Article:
A fisherman in Spain, out looking to catch some trout in early June, caught a very different trophy: a statue of the Virgin Mary and child that might date back to the 14th century. Covered in moss, the fisherman originally thought the statue was just an oddly shaped rock in the Sar River on the outskirts of Santiago de Compostela. “I was out fishing when I tripped on a stone,” the fisherman, Fernando Brey, told the Voz de Galicia newspaper. “I noticed the stone was square – which is odd in a river – and then I looked at its lines, at the cape and at the shape of the head. And I said to myself: ‘There’s something here’.” The next day, Brey returned to the site to take photos of the moss-covered statue. He then sent them to someone within the Association for the Defense of the Galician Cultural Heritage who reported the sculpture to the Ministry of Culture. The sculpture was removed from the river earlier this week and initial research points to it having been created in Galician gothic style and could be more than 700 years old. The statue depicts the Virgin Mary and child, flanked by two angels, known as putti, who can just be made out after years of wear. The Virgin Mary and child’s face are gone, potentially as an attempt to desanctify the religious icon. Research is expected to continue in the hopes of dating the statue and putting together its history.

Courtesy of the Association for the Defense of Galician Cultural Heritage.


Employees call for diversity at New York’s Jewish Museum

In an open letter to Claudia Gould, director of the Jewish Museum in New York City, museum employees called for diversification within the museum. Signed by at least 28 members of staff, many of which remained anonymous, the letter stated that the museum’s lack of diversity among staff and upper management needed to be addressed. “We ask you to listen as we say that we are disappointed by the Museum’s internal and external statements, and frustrated by the opacity of the process, which did not reflect any opportunity for open dialogue with our Museum staff,” read a portion of the letter according to The Art Newspaper. Claiming that only one person of colour is employed by the museum, the letter asked that the Jewish Museum hire more people of colour as well as incorporate a plan for Diversity, Equity, and Inclusion. In response, the Jewish Museum has stated that 34.5 percent of its 110-person staff have not self-identified as white and that three people of colour are division or department directors in the museum. The Jewish Museum also stated that this week its board of trustees committed to participating in Diversity, Equity, Accessibility, and Inclusion (DEAI) training. Additionally, a selection of museum employees will make up an anti-racist working group which will eventually work in tandem with a DEAI taskforce that will be established by the board of trustees.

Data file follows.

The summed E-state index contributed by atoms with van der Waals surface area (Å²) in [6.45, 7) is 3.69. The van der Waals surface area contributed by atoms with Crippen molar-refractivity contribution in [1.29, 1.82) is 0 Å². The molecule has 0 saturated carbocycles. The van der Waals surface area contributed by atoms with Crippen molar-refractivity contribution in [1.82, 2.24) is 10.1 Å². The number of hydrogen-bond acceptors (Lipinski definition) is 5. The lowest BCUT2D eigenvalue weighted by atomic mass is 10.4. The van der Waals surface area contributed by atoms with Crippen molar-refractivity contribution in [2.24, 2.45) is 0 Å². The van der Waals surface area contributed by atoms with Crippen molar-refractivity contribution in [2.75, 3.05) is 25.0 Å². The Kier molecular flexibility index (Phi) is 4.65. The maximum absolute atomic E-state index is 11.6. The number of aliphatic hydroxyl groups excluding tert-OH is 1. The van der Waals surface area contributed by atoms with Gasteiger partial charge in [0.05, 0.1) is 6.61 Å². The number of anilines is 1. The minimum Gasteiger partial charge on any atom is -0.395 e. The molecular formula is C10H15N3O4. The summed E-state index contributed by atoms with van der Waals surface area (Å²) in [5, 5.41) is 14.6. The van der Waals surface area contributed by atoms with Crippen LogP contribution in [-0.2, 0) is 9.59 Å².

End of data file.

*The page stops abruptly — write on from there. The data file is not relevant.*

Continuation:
Van Gogh Foundation buys letter co-written by the artist that tells of his dreams of modern art and follies at brothels

This week, the Vincent van Gogh Foundation acquired a letter co-written by the Van Gogh and Paul Gauguin, a fellow artist and friend for €210,600 (£190,500). Dating to 1888, the letter was written while the pair were in Arles at the Yellow House, where Van Gogh dreamed of establishing an artists’ colony. Each artist wrote portions of the letter for friend and artist, Émile Bernard, over the course of November 1 and 2. One topic of conversation? The pair’s recent trips to local brothels. “Now something that will interest you—we’ve made some excursions in the brothels, and it’s likely that we’ll eventually go there often to work,” writes Van Gogh. “At the moment Gauguin has a canvas in progress of the same night cafe that I also painted, but with figures seen in the brothels. It promises to become a beautiful thing.” The letter was meant to entice Bernard in joining them at the Yellow House, an artists’ haven which never fully came to fruition as by December of 1888, Gauguin decided to leave Arles. It was around that time that Van Gogh cut off his own ear during a psychotic episode, potentially brought on by Gauguin’s decision to leave. In May of the next year Van gogh checked himself into an asylum in Saint-Rémy-de-Provence. The letter is of particularly interest to the Van Gogh Foundation as it’s the only co-written letter to which the artist is known to have contributed. Not only does it disclose the pair’s vision for the future of modern art, “the artist friends’ different tones of voice add a psychological depth to the letter, particularly considering the tragic end of the partnership.” The letter is expected to be included in a forthcoming exhibition of letters written by Van Gogh called “’Your Loving Vincent’: Van Gogh’s Greatest Letters” that will open in October 2020.